Social Security and Spousal Maintenance

How Much Social Security Does an Ex Spouse Get?

We all look forward to the day when we can retire.  We work hard, follow our estate plan, save, and make sure that we have a realistic and stable plan to reach our goals.

Social Security is an important part of the retirement plan for most Americans. Although Social Security retirement income is not usually enough to support us in the same lifestyle to which we have become accustomed while working, it can be an important supplement to the other retirement benefits we have accumulated while working toward retirement.

If you are facing a divorce, then you need to understand how a request for spousal maintenance will interact with your Social Security benefits.

Social Security Benefits & Divorce

Social Security retirement income benefits are based in the contributions you make during your lifetime.  In other words, the longer you have worked and contributed to Social Security, the better your benefits will be.

In Minnesota, there are a variety of factors that go into determining whether a requesting spouse should receive spousal maintenance, which is also sometimes called “alimony.” Two of the most important factors will be the requesting spouse’s need for the spousal maintenance and the paying spouse’s ability to pay spousal maintenance.

The court will consider many different sources of income when assessing those two factors. One source is Social Security income. This means that, if you are receiving Social Security retirement benefits, the court will consider this as part of your income when trying to decide whether you can afford to pay spousal maintenance. Likewise, if the requesting spouse is receiving Social Security retirement benefits, the court will consider this income for purposes of spousal maintenance need.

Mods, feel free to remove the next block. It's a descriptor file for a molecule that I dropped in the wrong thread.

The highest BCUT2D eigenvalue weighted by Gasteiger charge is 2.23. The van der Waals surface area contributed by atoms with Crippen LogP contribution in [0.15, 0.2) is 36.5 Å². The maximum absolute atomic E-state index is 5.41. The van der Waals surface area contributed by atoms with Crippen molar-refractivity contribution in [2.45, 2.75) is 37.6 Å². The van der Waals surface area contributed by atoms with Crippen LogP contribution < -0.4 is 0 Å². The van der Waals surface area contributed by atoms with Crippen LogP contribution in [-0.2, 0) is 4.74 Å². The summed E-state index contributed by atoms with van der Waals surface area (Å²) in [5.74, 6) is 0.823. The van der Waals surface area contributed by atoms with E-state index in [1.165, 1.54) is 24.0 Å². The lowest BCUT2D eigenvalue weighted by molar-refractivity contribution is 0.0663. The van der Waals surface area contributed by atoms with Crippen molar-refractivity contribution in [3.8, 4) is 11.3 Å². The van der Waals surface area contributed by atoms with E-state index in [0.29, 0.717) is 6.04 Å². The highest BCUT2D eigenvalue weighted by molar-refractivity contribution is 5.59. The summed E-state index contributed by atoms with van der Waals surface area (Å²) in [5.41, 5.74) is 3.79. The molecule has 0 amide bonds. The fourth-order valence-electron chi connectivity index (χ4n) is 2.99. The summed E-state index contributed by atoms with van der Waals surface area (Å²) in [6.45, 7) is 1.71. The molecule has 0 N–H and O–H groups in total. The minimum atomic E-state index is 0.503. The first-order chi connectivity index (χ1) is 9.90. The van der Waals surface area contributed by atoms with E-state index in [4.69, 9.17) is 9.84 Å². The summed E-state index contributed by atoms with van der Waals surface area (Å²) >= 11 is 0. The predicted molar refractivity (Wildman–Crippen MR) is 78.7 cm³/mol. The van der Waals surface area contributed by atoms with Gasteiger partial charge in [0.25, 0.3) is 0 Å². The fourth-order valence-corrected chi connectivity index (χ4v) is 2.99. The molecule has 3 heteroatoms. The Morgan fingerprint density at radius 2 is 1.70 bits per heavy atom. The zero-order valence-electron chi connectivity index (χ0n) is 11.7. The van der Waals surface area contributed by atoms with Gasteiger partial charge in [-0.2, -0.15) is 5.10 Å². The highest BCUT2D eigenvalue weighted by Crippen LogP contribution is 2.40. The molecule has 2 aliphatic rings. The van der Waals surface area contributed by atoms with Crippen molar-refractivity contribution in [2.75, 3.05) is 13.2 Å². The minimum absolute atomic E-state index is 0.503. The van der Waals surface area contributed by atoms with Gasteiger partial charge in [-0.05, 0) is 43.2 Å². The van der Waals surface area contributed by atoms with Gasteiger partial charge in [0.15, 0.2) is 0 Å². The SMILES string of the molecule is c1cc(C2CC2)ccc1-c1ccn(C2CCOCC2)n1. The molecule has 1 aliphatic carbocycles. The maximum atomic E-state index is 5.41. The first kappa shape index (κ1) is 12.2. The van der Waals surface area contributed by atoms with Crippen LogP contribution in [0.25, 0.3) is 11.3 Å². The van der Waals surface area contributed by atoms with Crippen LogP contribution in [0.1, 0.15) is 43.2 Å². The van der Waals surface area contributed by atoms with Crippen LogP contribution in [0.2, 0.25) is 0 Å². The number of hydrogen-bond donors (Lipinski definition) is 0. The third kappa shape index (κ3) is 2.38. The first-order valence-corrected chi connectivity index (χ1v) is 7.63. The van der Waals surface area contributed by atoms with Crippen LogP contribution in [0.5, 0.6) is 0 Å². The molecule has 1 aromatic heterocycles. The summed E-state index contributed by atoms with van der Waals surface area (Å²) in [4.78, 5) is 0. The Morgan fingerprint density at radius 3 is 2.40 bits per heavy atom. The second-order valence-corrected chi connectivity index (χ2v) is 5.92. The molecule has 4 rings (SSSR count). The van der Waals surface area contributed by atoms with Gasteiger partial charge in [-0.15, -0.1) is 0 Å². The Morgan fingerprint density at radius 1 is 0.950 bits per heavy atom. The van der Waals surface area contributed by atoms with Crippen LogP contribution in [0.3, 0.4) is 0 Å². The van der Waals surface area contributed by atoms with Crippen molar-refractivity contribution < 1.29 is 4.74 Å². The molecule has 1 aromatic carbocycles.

Retirement Benefits After Divorce

Spouses who have already been ordered to pay spousal maintenance should also keep in mind that retirement can impact the order that is already in existence. When a spouse turns the appropriate retirement age (usually around 65), he or she can ask the court to reduce or even eliminate their spousal maintenance payments.

The court will not automatically eliminate the payments just because of retirement, however; and as discussed, the receipt of monthly Social Security retirement benefits will be considered when deciding whether the paying spouse still has the ability to continue to pay spousal maintenance as ordered.

At Johnson/Turner Legal, we have extensive experience assisting our clients understanding spousal maintenance and how that fits into their plans for retirement.  Call us today at (651) 371-9117 to talk about your case and your goals.

Categories